Despite its occasionally focus on unkosher foods, this is really a memoir of a dysfunctional family. Mom and Dad’s marriage was strained and unhealthy. Mom pushed her daughter towards seriously unhealthy eating habits. Grandma had some seriously repressed sexuality. The creepy neighbor moved away quickly after it became known that he had a thing for little girls; Ms. Altman alludes several times that she was one of those little girls, as well as being molested by a teenage neighbor (neither is written about in graphic detail, but heads up if this is a difficult topic for you). The family is close but struggles in a lot of ways, for a lot of reasons, and their struggles are common to both families from that era, and to families who have survived trauma or who have recently immigrated in the past few generations.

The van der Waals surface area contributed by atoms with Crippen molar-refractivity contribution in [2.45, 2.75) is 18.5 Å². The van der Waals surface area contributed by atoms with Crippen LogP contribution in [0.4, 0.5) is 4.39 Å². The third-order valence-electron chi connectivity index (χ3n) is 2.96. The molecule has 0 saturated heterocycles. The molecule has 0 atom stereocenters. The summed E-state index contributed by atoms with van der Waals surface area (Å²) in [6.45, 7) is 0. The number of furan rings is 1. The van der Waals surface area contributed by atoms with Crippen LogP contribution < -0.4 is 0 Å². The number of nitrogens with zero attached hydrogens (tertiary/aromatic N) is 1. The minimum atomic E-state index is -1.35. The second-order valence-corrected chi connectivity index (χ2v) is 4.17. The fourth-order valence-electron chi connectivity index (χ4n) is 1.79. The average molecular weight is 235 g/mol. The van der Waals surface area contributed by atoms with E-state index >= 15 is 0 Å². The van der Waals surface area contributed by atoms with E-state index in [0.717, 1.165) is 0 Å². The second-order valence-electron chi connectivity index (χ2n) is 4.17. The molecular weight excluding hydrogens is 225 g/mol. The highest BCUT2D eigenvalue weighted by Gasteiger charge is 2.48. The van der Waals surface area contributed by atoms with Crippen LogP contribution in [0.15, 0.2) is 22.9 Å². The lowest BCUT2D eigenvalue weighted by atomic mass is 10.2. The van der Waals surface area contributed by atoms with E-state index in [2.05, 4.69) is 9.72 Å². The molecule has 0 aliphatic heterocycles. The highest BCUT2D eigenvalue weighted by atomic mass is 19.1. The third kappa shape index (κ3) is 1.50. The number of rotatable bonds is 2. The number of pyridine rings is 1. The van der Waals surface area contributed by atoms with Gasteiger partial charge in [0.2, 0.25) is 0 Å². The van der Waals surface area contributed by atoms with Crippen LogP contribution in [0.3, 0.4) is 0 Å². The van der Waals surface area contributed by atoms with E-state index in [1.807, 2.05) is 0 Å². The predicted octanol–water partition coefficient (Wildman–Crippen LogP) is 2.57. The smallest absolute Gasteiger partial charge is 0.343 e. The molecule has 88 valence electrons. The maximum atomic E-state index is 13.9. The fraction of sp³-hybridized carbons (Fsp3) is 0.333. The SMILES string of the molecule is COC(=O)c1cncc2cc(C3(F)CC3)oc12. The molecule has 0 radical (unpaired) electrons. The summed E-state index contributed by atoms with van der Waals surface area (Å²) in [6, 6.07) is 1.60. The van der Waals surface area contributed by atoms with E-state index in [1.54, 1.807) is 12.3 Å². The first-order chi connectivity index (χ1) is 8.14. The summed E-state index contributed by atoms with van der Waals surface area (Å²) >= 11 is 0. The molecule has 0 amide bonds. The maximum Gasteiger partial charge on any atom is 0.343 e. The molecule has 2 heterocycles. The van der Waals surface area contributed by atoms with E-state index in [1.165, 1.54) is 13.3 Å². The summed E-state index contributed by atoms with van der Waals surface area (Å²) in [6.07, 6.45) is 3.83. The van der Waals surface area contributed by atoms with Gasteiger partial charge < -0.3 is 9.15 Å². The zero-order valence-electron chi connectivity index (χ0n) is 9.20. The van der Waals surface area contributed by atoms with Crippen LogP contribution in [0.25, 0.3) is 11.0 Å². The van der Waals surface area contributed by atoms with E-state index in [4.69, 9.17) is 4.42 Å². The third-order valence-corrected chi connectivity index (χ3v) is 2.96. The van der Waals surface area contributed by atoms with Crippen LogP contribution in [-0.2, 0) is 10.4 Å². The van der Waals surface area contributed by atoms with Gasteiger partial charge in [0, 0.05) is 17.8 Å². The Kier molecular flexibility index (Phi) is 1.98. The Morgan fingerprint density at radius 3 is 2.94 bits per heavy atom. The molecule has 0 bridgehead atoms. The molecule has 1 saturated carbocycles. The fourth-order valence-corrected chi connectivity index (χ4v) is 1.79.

The memoir ends on a depressing note; Ms. Altman remarks that she is exactly the person her family made her to be, and that if you belong everywhere, you actually belong nowhere, a thought that gave me pause. Who do we become when assimilation is the end goal? Should assimilation be a goal at all? Why? Are we stronger instead as separate pieces of a mosaic?